Angel: Find a job that you enjoy and love doing, don't settle for a job for the sake of earning moolah. Treat your co-workers as friends, not just colleagues. [Anubatalaga? Dude, you and Fritz need to talk.] Learn from them. For you to stay young-looking, be happy, always wear a smile, laugh often. Depression will come once in a while (it's natural), but you will handle it for sure. Learn to get out of that box as quick as you could. Save and invest. Lastly, don't let your contact numbers spread in the credit card industry, or you will end up being bugged every hour by agents asking if you would like a credit card, insurance plan, membership of any sort and even funeral service (I learned it from experience!).
AJ: You will learn that too much idealism sucks and that many things that you thought you will achieve after graduation may not be possible. But that shouldn't stop you from trying hard to achieve them. Also, know how to play the dirty game of politics at work, because no matter how hard we deny it, it exists. And, yeah, get used to OTY (unpaid overtime), tax deductions, and no sem breaks nor summer breaks!
Rick: Go after the things you'll learn, not the salary you'll get. Avoid being late for at least six months. After that, pwede ka na magka-sungay konti. If you can't stand the company you're working for, then leave. Mas okay yun kesa binabad-mouth mo sila. (Smiley here)
Karla: While your university may give you added (pogi) points on the CV, you still have a lot of proving to do. Not all the best come from UP. [Hear, hear!] Always strive to outdo yourself. If you got a job well done today, it doesn't stop there. Always keep your eyes and ears open. There's always a lesson to be learned from everybody, from the boss down to the rank-and-file. Network, network! Some of the best jobs aren't found in the newspapers. But always, remember to have fun while you're at it. It's not just about the money, you know.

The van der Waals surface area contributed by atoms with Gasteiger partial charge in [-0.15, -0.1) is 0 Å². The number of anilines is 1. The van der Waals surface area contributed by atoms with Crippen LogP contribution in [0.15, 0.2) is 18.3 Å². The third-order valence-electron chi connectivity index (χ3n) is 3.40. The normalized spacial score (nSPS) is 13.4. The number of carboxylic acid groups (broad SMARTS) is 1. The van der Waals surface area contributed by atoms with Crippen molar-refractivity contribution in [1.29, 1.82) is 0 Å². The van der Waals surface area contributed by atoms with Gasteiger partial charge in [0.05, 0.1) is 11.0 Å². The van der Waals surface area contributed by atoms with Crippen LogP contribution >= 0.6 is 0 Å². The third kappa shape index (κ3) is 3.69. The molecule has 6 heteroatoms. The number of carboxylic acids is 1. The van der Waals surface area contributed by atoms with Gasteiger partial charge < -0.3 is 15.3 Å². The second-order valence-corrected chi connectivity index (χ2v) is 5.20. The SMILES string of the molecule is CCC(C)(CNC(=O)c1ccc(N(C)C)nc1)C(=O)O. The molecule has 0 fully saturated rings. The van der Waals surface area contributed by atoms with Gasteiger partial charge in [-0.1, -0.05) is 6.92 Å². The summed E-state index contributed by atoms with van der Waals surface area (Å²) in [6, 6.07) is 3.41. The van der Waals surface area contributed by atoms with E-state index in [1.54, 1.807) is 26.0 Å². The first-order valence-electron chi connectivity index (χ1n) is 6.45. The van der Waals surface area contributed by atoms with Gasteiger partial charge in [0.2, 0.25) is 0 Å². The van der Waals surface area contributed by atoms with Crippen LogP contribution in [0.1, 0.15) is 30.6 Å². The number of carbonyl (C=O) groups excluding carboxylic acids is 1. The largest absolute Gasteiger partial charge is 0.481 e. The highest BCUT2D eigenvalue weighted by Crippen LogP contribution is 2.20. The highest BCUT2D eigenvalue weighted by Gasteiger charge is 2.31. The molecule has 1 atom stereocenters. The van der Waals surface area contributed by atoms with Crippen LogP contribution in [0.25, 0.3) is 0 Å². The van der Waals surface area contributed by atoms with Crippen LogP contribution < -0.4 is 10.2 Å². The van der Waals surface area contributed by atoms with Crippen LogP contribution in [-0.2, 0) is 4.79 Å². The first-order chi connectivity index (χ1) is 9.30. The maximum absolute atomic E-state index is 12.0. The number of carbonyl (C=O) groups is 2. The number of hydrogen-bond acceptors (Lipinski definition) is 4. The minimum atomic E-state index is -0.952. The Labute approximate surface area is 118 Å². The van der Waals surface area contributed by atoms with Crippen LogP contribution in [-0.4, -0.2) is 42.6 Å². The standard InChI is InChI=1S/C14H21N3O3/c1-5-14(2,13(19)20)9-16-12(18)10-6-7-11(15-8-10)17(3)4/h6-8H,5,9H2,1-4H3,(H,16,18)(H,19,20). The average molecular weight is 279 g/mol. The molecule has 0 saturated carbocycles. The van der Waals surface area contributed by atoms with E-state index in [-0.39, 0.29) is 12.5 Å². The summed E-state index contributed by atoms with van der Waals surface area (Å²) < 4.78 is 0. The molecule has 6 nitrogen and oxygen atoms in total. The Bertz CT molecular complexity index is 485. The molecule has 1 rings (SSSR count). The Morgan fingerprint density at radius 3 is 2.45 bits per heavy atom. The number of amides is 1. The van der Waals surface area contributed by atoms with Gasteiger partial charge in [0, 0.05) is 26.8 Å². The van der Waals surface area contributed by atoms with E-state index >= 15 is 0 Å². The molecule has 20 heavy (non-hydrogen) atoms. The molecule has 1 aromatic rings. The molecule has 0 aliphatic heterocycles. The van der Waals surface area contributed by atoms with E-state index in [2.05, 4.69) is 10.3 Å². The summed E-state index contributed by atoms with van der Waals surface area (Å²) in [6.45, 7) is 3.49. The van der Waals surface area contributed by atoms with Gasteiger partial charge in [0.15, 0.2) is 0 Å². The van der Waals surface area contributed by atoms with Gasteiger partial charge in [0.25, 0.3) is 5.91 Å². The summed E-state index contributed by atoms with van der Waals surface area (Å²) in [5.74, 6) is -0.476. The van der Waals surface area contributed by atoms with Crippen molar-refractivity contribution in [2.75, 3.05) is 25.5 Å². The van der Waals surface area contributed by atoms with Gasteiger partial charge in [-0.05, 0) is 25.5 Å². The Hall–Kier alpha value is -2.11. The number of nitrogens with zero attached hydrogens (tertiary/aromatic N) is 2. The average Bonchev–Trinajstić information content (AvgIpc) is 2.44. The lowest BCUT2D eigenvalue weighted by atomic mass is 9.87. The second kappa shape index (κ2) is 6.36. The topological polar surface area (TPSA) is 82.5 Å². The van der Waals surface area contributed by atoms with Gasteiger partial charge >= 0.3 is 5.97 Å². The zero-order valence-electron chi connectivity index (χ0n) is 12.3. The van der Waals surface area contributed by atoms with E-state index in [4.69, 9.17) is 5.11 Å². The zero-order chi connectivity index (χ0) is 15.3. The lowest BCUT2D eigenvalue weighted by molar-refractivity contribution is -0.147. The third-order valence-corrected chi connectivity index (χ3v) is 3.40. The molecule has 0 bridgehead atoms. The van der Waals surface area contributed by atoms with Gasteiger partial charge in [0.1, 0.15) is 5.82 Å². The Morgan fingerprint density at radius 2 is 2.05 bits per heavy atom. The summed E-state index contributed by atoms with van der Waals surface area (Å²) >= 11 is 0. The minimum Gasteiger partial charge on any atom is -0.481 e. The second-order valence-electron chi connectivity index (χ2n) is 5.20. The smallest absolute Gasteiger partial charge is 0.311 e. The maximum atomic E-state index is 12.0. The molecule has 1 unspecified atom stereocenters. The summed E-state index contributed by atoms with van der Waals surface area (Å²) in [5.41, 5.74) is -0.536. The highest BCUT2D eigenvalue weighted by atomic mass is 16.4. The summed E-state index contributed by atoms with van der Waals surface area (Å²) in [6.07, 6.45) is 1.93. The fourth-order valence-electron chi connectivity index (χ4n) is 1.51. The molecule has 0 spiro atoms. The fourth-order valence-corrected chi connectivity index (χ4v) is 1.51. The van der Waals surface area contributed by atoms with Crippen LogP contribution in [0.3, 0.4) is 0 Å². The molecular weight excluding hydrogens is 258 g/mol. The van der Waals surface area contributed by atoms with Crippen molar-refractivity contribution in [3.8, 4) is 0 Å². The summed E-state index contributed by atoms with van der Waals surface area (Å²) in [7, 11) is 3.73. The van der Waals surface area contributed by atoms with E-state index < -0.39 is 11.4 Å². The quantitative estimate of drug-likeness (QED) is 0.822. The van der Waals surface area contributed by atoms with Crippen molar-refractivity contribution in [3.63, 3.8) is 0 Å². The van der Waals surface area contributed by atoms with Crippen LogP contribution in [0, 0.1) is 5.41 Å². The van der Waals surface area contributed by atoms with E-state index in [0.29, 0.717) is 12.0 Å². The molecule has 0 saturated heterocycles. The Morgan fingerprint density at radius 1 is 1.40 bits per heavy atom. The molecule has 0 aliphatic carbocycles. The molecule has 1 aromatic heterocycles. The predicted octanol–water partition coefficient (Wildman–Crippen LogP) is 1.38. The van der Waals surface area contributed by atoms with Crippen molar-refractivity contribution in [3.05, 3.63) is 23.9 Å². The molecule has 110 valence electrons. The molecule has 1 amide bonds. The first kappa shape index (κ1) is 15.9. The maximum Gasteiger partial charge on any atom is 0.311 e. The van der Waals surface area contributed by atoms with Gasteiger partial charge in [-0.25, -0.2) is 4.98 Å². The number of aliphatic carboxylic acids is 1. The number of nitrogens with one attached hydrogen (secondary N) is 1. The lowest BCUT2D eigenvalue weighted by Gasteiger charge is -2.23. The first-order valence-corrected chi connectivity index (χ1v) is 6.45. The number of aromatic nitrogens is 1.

Juned: 1. Life is not black and white. 2. It's okay to be proud, but do not be foolish. 3. Not all issues or battles have to be fought; choose your battles. 4. It's only for now. [Hello, Avenue Q!] 5. Nasa Diyos ang awa at nasa tao ang gawa. 6. Enjoy life but... 7. Save save save!
Mcvie [looong but witty, so pagbigyan]: To those entering the workforce, if there’s one advice I can offer you, it is this: Moisturize.